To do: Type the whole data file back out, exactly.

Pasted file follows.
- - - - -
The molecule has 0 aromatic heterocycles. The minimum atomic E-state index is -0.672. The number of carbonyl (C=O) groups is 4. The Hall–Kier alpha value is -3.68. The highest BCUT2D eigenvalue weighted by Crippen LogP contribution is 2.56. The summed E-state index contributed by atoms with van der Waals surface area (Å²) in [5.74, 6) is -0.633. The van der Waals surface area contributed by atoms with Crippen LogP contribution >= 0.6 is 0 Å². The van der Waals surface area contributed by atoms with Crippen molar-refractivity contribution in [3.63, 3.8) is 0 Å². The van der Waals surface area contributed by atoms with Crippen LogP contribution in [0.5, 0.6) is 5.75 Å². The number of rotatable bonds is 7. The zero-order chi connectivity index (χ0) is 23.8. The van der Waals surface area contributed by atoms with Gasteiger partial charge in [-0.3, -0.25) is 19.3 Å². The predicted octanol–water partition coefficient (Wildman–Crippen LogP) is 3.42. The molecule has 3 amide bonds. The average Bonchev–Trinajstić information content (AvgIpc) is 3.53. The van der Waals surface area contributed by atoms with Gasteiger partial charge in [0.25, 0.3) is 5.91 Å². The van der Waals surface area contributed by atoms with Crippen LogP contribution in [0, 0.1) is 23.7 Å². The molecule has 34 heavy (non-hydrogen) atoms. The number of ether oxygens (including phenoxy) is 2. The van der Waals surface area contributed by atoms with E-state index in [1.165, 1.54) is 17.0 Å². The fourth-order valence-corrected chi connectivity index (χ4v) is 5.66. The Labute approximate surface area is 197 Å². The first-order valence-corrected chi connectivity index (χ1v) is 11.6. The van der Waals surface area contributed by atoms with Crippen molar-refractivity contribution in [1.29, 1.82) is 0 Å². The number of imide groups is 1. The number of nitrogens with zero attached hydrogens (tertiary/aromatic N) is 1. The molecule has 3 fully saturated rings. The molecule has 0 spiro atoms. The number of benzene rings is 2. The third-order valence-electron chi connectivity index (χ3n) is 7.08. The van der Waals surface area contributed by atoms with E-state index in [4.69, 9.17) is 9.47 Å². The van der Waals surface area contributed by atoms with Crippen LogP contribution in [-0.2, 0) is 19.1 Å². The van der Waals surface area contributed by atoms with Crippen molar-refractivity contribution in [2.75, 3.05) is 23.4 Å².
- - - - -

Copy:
The molecule has 0 aromatic heterocycles. The minimum atomic E-state index is -0.672. The number of carbonyl (C=O) groups is 4. The Hall–Kier alpha value is -3.68. The highest BCUT2D eigenvalue weighted by Crippen LogP contribution is 2.56. The summed E-state index contributed by atoms with van der Waals surface area (Å²) in [5.74, 6) is -0.633. The van der Waals surface area contributed by atoms with Crippen LogP contribution >= 0.6 is 0 Å². The van der Waals surface area contributed by atoms with Crippen molar-refractivity contribution in [3.63, 3.8) is 0 Å². The van der Waals surface area contributed by atoms with Crippen LogP contribution in [0.5, 0.6) is 5.75 Å². The number of rotatable bonds is 7. The zero-order chi connectivity index (χ0) is 23.8. The van der Waals surface area contributed by atoms with Gasteiger partial charge in [-0.3, -0.25) is 19.3 Å². The predicted octanol–water partition coefficient (Wildman–Crippen LogP) is 3.42. The molecule has 3 amide bonds. The average Bonchev–Trinajstić information content (AvgIpc) is 3.53. The van der Waals surface area contributed by atoms with Gasteiger partial charge in [0.25, 0.3) is 5.91 Å². The van der Waals surface area contributed by atoms with Crippen LogP contribution in [0, 0.1) is 23.7 Å². The molecule has 34 heavy (non-hydrogen) atoms. The number of ether oxygens (including phenoxy) is 2. The van der Waals surface area contributed by atoms with E-state index in [1.165, 1.54) is 17.0 Å². The fourth-order valence-corrected chi connectivity index (χ4v) is 5.66. The Labute approximate surface area is 197 Å². The first-order valence-corrected chi connectivity index (χ1v) is 11.6. The van der Waals surface area contributed by atoms with Crippen molar-refractivity contribution in [1.29, 1.82) is 0 Å². The number of imide groups is 1. The number of nitrogens with zero attached hydrogens (tertiary/aromatic N) is 1. The molecule has 3 fully saturated rings. The molecule has 0 spiro atoms. The number of benzene rings is 2. The third-order valence-electron chi connectivity index (χ3n) is 7.08. The van der Waals surface area contributed by atoms with E-state index in [4.69, 9.17) is 9.47 Å². The van der Waals surface area contributed by atoms with Crippen LogP contribution in [-0.2, 0) is 19.1 Å². The van der Waals surface area contributed by atoms with Crippen molar-refractivity contribution in [2.75, 3.05) is 23.4 Å².